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control of these companies which invert in another country and that's a plus for the u.s. overall it's bad, and it's a symptom of an issue in the tax code. >> dr. desai. >> i think in the short run it will feel good to do something. in the long run, it's not going to help the country. it will have unintended consequences. i think there are a lot of medical analogies which are being turned around today which are helpful. rather than a tourniquet, we may have a bleeding patient and these things might just anesthetize the patient. >> i think i'm going to take that as a no. dr. merrill. >> on this one, i very much agree with the comments of pascal which is these transactions are a symptom of a very broken system. and certainly, i can understand the desire to put on the tourniquet, but if you leave it on too long without resulting in the underlying problem, you get gangrene. so i can understand the desire to do something in the short
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term. but there is the risk of unintended consequences. so fixing the system is ultimately the only real answer to stop the problem. >> so you're in the middle of all of this. we'll put you down in that way. my concern about that position for both of you is that tax reform is moving slowly. inversions are moving rapidly. and that is a prescription for chaos. and that is why i want to see us address both of the issues in a bipartisan way. dr. robinson. >> i don't have any -- any data on this but i do remember reading about inversions, companies leaving other countries such as the uk. and then when a tax system is reformed, they have come back. again, i don't have any data on that, but my sense is that these companies may not be lost forever. i also think, as far as i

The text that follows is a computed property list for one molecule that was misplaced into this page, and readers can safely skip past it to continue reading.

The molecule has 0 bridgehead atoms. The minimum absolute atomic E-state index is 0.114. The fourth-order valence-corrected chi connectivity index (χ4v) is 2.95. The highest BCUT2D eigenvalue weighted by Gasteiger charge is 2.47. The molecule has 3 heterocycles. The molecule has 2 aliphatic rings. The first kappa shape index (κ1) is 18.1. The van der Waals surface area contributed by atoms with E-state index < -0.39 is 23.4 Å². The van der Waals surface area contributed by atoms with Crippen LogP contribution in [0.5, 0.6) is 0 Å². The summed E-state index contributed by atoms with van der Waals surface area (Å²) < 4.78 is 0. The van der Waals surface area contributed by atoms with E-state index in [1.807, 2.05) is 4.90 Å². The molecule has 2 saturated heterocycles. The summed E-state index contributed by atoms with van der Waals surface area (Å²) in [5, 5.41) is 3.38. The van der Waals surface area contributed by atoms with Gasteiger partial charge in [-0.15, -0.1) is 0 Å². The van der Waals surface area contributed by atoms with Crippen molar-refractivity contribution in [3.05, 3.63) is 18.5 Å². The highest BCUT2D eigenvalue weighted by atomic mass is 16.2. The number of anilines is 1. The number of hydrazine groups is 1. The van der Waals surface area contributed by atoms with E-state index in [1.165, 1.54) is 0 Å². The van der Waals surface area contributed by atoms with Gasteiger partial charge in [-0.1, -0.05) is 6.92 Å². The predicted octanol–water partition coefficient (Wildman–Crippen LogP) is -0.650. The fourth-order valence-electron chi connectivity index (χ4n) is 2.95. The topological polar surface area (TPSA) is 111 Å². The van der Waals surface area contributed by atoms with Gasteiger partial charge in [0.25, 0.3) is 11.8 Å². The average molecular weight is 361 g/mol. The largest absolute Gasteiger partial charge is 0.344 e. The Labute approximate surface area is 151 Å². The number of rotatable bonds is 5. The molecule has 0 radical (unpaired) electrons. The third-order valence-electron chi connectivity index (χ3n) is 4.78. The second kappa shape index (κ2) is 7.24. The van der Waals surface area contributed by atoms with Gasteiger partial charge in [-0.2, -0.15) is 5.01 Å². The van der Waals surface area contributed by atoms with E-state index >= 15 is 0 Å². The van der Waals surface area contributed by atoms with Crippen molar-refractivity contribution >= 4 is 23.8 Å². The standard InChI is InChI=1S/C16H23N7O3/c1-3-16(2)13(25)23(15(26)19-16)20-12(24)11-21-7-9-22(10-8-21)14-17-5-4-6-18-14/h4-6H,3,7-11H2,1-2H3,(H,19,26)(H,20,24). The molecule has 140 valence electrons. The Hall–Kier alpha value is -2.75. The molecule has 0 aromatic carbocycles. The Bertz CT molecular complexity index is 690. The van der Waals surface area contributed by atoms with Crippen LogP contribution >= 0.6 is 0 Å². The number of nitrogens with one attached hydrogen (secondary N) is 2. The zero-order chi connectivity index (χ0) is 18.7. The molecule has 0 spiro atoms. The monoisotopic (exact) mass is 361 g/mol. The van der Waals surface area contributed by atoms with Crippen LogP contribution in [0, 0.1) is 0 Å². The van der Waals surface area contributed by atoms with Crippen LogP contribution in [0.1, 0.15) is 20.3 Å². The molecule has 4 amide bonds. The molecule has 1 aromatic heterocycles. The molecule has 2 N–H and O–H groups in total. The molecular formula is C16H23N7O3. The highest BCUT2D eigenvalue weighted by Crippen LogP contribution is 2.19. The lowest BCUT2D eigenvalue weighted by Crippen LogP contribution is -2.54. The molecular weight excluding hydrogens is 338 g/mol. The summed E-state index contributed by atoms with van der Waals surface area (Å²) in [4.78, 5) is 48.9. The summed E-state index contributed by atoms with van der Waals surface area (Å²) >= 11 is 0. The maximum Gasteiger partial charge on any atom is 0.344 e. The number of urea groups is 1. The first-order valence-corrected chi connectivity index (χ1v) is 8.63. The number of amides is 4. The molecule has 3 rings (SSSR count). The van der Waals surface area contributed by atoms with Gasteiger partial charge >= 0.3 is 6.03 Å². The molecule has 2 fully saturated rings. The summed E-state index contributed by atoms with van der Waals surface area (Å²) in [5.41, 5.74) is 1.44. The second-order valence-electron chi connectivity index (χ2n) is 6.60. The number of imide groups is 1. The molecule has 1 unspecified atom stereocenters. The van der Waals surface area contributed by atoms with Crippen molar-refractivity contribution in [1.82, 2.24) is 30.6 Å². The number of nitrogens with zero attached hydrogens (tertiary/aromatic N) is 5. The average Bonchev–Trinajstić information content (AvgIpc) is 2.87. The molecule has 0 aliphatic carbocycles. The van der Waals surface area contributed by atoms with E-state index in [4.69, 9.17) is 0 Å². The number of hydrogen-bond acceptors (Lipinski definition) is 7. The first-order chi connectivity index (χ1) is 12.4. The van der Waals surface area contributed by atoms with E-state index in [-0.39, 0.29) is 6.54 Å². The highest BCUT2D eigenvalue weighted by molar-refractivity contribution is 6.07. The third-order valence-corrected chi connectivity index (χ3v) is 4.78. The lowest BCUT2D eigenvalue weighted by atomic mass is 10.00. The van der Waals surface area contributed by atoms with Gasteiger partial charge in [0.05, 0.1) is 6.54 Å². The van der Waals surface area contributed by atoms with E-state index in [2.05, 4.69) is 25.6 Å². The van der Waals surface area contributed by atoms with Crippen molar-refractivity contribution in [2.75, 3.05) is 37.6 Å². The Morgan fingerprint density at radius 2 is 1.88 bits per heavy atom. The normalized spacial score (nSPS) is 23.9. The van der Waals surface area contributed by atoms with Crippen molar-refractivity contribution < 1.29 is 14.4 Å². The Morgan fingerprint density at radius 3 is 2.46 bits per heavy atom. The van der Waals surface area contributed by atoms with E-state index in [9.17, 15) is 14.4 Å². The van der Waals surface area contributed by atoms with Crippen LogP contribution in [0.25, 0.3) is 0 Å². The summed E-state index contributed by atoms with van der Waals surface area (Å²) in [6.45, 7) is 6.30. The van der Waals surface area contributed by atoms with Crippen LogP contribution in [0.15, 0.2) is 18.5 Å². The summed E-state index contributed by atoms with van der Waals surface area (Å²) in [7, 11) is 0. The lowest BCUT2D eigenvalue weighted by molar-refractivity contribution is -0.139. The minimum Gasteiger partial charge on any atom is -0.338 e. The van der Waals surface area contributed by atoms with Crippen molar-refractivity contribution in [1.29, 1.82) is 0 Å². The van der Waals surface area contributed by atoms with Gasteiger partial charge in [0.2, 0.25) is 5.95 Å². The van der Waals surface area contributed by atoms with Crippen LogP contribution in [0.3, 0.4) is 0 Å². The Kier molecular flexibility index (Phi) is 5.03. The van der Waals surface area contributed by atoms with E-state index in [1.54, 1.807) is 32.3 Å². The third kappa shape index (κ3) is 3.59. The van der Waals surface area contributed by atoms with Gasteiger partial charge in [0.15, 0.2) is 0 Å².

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understand, inversion transactions, it only affects the tax on the future -- future income. it doesn't impact the tax on the accumulated earnings. so in that respect, i don't think we run the risk of waiting to solve the real problem and sort of letting the markets play out as they do. >> you think it would be a bad thing? okay. mr. sloan. >> i think letting 25 companies invert and then fixing the tax code is a recipe for disaster. i know a little bit about how inversion works. and mr. stack is absolutely right that the problem is not so much what happens to foreign profits. but it becomes much, much easier to move money to earnings strip out of the united states. and you have to stop this. and at some point, when we're not on the clock, i'll bandy medical analogies with my colleagues.